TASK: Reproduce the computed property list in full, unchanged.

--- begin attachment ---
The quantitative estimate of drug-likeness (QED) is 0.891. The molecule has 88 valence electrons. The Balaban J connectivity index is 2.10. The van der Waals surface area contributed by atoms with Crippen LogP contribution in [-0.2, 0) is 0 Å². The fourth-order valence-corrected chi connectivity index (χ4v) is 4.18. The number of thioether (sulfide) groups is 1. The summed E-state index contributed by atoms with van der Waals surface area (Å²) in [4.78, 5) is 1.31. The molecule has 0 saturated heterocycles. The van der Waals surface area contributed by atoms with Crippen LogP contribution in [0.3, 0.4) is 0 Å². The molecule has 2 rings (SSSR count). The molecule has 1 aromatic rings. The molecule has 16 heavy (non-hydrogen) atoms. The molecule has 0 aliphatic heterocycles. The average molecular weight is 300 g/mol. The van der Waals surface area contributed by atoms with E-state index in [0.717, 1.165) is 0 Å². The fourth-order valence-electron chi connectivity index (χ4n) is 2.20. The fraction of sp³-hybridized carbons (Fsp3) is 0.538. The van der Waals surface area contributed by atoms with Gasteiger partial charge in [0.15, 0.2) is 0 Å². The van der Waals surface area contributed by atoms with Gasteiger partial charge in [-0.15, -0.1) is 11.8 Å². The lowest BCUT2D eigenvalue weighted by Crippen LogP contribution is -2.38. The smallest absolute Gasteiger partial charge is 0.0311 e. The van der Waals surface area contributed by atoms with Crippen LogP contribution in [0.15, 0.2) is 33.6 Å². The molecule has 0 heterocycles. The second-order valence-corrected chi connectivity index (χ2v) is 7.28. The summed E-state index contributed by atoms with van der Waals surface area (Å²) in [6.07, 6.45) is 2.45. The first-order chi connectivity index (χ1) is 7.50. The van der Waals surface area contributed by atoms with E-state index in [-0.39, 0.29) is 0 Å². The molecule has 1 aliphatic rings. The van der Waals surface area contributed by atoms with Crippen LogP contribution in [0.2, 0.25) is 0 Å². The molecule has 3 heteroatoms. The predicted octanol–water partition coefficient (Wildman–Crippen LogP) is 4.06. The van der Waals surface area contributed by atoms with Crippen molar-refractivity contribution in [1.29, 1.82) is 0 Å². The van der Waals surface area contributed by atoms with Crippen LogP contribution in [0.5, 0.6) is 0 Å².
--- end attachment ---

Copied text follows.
The quantitative estimate of drug-likeness (QED) is 0.891. The molecule has 88 valence electrons. The Balaban J connectivity index is 2.10. The van der Waals surface area contributed by atoms with Crippen LogP contribution in [-0.2, 0) is 0 Å². The fourth-order valence-corrected chi connectivity index (χ4v) is 4.18. The number of thioether (sulfide) groups is 1. The summed E-state index contributed by atoms with van der Waals surface area (Å²) in [4.78, 5) is 1.31. The molecule has 0 saturated heterocycles. The van der Waals surface area contributed by atoms with Crippen LogP contribution in [0.3, 0.4) is 0 Å². The molecule has 2 rings (SSSR count). The molecule has 1 aromatic rings. The molecule has 16 heavy (non-hydrogen) atoms. The molecule has 0 aliphatic heterocycles. The average molecular weight is 300 g/mol. The van der Waals surface area contributed by atoms with E-state index in [0.717, 1.165) is 0 Å². The fourth-order valence-electron chi connectivity index (χ4n) is 2.20. The fraction of sp³-hybridized carbons (Fsp3) is 0.538. The van der Waals surface area contributed by atoms with Gasteiger partial charge in [0.15, 0.2) is 0 Å². The van der Waals surface area contributed by atoms with Gasteiger partial charge in [-0.15, -0.1) is 11.8 Å². The lowest BCUT2D eigenvalue weighted by Crippen LogP contribution is -2.38. The smallest absolute Gasteiger partial charge is 0.0311 e. The van der Waals surface area contributed by atoms with Crippen LogP contribution in [0.15, 0.2) is 33.6 Å². The molecule has 0 heterocycles. The second-order valence-corrected chi connectivity index (χ2v) is 7.28. The summed E-state index contributed by atoms with van der Waals surface area (Å²) in [6.07, 6.45) is 2.45. The first-order chi connectivity index (χ1) is 7.50. The van der Waals surface area contributed by atoms with E-state index in [-0.39, 0.29) is 0 Å². The molecule has 1 aliphatic rings. The van der Waals surface area contributed by atoms with Crippen LogP contribution in [0.2, 0.25) is 0 Å². The molecule has 3 heteroatoms. The predicted octanol–water partition coefficient (Wildman–Crippen LogP) is 4.06. The van der Waals surface area contributed by atoms with Crippen molar-refractivity contribution in [1.29, 1.82) is 0 Å². The van der Waals surface area contributed by atoms with Crippen LogP contribution in [0.5, 0.6) is 0 Å².